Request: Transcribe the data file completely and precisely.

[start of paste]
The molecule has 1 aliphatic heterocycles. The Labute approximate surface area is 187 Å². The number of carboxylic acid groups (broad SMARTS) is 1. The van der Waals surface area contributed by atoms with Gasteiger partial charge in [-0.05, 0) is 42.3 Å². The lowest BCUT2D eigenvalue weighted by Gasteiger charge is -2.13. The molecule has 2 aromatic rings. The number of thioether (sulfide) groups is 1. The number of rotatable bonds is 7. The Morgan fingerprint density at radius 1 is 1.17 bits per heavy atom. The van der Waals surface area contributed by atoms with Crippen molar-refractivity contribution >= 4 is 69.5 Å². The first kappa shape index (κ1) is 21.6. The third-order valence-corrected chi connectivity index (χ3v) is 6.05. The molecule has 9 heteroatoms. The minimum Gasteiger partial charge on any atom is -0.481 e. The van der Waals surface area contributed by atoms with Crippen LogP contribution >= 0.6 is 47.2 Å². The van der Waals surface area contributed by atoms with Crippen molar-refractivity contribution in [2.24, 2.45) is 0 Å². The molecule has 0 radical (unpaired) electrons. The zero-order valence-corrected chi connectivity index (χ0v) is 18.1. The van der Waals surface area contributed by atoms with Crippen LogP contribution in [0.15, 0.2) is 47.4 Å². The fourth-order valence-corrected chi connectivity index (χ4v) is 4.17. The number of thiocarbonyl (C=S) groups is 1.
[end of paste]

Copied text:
The molecule has 1 aliphatic heterocycles. The Labute approximate surface area is 187 Å². The number of carboxylic acid groups (broad SMARTS) is 1. The van der Waals surface area contributed by atoms with Gasteiger partial charge in [-0.05, 0) is 42.3 Å². The lowest BCUT2D eigenvalue weighted by Gasteiger charge is -2.13. The molecule has 2 aromatic rings. The number of thioether (sulfide) groups is 1. The number of rotatable bonds is 7. The Morgan fingerprint density at radius 1 is 1.17 bits per heavy atom. The van der Waals surface area contributed by atoms with Crippen molar-refractivity contribution >= 4 is 69.5 Å². The first kappa shape index (κ1) is 21.6. The third-order valence-corrected chi connectivity index (χ3v) is 6.05. The molecule has 9 heteroatoms. The minimum Gasteiger partial charge on any atom is -0.481 e. The van der Waals surface area contributed by atoms with Crippen LogP contribution >= 0.6 is 47.2 Å². The van der Waals surface area contributed by atoms with Crippen molar-refractivity contribution in [2.24, 2.45) is 0 Å². The molecule has 0 radical (unpaired) electrons. The zero-order valence-corrected chi connectivity index (χ0v) is 18.1. The van der Waals surface area contributed by atoms with Crippen LogP contribution in [0.15, 0.2) is 47.4 Å². The fourth-order valence-corrected chi connectivity index (χ4v) is 4.17. The number of thiocarbonyl (C=S) groups is 1.